African Americans in Maryland may be discriminated against when they try to access public services, according to a new study. Economists from the University of Southampton and the Institute for the Study of Labot conducted a study on racism by comparing how public service officials responded to emails from people with "black-sounding" names and emails from people with "white-sounding" names.
Researchers working on the study sent email inquiries to 19,079 sheriffs' offices, libraries, county clerks, job centers and schools around the country. Two "white-sounding" names and two "black-sounding" names were used to sign the emails. The names that were chosen had been shown in past studies to be perceived as distinctive of each ethnic group. Researchers determined that the inquiries from people with "black-sounding" names were four percentage points less likely to receive a response from any public official and seven percentage points less likely to receive a response from sheriffs' offices.
When the emails from people with "black-sounding" names did receive a response, the responders were less likely to address the sender by their name or use a cordial tone. The study was what is known as a correspondence study and is thought to be a reliable way to detect discrimination. In the past, correspondence studies have been used to study racism in the housing market and the job market.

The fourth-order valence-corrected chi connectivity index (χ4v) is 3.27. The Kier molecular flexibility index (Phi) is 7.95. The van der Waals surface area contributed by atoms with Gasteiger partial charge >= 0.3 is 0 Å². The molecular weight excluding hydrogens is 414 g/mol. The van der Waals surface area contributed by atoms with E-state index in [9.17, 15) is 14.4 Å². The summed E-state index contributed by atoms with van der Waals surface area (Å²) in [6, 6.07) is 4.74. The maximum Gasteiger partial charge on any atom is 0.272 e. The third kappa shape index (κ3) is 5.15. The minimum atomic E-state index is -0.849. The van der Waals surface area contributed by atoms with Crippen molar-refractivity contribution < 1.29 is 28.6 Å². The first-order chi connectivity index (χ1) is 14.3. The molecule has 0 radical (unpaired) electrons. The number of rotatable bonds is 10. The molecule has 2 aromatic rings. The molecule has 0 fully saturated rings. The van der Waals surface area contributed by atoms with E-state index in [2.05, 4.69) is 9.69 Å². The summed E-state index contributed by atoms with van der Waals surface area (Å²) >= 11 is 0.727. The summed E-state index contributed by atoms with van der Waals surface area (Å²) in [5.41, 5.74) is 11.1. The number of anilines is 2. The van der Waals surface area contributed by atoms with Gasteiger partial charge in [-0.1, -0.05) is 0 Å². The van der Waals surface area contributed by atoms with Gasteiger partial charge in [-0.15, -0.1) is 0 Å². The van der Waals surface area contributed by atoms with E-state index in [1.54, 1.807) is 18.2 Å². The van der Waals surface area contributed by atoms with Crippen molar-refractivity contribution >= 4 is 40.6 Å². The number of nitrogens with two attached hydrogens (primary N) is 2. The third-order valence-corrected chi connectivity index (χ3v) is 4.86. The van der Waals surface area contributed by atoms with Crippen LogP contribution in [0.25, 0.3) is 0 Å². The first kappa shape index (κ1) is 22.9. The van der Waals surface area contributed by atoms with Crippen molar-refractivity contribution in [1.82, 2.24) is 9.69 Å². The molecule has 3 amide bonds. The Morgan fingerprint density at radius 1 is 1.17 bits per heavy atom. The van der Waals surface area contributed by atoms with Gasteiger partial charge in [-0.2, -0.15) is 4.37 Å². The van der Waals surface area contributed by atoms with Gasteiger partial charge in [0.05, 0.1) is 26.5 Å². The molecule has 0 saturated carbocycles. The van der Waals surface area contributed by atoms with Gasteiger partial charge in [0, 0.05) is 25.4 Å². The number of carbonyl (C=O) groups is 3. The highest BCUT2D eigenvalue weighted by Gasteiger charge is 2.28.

Many companies will not admit that they are making employment decisions that are based on race. However, an investigation into the employer's previous hiring decisions could reveal a pattern of racial discrimination. Those who believe that they were discriminated against when they applied for a job may want to talk to a lawyer about filing a discrimination claim with the appropriate agency.